Wedding Sermon, Part Two

(At the wedding of Aimee-Joy Cork and Joseph-Alexander Hearn, August 5, 2018, Katy, Tx)

The last time Joy sang that song in public she was holding my hands and looking into my eyes. It was May 23, 1982. Joy’s father was the pastor who stood before us. Some of you were there. Ten years later, Aimee came into our life, the fruit of that love. And now it is my turn to play the dual role of father of the bride and pastor.



When Jesus was asked about marriage in Matthew 19, he replied

“Have you not read that he who created them from the beginning made them male and female, and said, ‘Therefore a man shall leave his father and his mother and hold fast to his wife, and the two shall become one flesh’? So they are no longer two but one flesh. What therefore God has joined together, let not man separate.”

This is the starting place for any Christian theology of marriage. In this passage, Jesus tells us the origin of marriage, its purpose, and its sacredness.

And a key part is letting go.



Your parents have guided you to this day, with this purpose in mind—That we would take you to a certain point in life and then we would let go, and you would embrace someone else, and make a new start.

We held you when you were babies, we steadied you as you were learning to walk, and to ride a bike. We gave you cute names like “Pickle” and “Jandito.”

We had dreams and hopes for you. And those included that you would form minds of your own. And we realized those minds might generate ideas and hopes and dreams different from what we imagined.



You did surprise us. You went in directions we never could have expected. You have amazed us with your vision and your dedication to achieving your dreams.



We were often anxious and concerned as you took your first steps toward this day, especially when you went away to college—way off at Andrews University in the frozen wilderness of “Pure Michigan,” too far for us to ever think about being helicopter parents. There you met other people, and you began to wonder if this person or that person might be “the one.”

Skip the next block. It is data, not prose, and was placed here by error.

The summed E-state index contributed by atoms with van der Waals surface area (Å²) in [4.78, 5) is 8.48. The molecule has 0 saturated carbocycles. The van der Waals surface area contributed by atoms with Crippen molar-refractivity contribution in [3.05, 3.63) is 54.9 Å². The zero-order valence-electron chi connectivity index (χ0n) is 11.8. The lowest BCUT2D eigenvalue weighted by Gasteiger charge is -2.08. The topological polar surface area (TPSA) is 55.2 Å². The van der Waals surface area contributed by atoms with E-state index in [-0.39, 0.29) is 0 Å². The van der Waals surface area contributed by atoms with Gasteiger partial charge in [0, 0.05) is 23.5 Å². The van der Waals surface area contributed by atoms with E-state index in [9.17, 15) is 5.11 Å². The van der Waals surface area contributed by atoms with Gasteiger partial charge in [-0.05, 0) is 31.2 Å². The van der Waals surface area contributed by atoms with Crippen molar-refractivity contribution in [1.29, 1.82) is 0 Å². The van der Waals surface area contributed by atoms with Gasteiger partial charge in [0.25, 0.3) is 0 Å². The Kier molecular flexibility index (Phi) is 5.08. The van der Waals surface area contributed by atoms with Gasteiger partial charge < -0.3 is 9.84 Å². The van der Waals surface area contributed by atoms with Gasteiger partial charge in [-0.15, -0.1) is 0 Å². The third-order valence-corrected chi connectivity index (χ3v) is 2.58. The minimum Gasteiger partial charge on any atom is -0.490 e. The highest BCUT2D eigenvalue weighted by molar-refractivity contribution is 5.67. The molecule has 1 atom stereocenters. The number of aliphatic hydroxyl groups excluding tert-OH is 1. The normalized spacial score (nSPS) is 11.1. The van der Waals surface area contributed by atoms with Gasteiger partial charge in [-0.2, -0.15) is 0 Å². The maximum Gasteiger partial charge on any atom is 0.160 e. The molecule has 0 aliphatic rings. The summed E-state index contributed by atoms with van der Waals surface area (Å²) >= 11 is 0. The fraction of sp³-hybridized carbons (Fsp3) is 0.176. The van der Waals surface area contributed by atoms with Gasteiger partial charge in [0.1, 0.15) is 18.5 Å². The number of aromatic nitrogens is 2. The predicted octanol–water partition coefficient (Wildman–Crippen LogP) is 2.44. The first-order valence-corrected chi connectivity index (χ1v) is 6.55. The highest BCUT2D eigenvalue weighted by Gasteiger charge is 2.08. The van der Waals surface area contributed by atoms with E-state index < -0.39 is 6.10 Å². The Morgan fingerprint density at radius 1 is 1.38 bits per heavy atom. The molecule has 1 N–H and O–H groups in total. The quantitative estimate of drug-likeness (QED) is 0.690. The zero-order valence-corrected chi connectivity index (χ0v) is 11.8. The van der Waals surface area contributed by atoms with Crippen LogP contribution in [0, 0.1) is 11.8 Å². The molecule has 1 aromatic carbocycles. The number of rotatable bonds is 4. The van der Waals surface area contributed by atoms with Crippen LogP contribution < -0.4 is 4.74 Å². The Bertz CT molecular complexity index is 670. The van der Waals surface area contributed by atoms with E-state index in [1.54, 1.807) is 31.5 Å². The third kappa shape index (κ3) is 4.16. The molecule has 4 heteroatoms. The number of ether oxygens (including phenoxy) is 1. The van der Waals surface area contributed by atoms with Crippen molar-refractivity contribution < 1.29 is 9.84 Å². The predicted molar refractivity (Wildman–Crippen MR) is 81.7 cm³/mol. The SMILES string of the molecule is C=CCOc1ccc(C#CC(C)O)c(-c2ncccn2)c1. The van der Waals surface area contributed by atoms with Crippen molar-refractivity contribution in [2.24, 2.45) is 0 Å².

Our hearts skipped a beat when you first told us there was someone we should probably meet.



I remember the day I picked up Aimee at the end of a Spring semester. I had been hearing about Joseph, and I asked, “Are you going to introduce me to him?” “Oh,” she said, “he’s busy, I don’t think he can come over.” But he texted and said, “Since your dad is here, do you think he could help me put some stuff into storage?” And when I met him he gushed, “It’s such a honor to meet you, sir! I’m so proud of what you do for our country, sir!”

And I thought to myself — “This kid shows promise.”



But it took another three months for Aimee to tell Joseph what she had been telling us for a long time–that she was definitely interested.

Then came the time for parents to meet and check each other out. A teacher and a nurse, a Marine and a Soldier — all with deep commitments to the same faith, all very proud of our world-traveling and multi-talented children — of course we agreed. And breathed a sigh of relief.

After a dinner in San Antonio three years ago, as Aimee prepared to go off to Madagascar, it was Annette who put into words what we were all feeling: “How do we help keep this relationship going while they are away from each other? This needs to end up in a marriage!”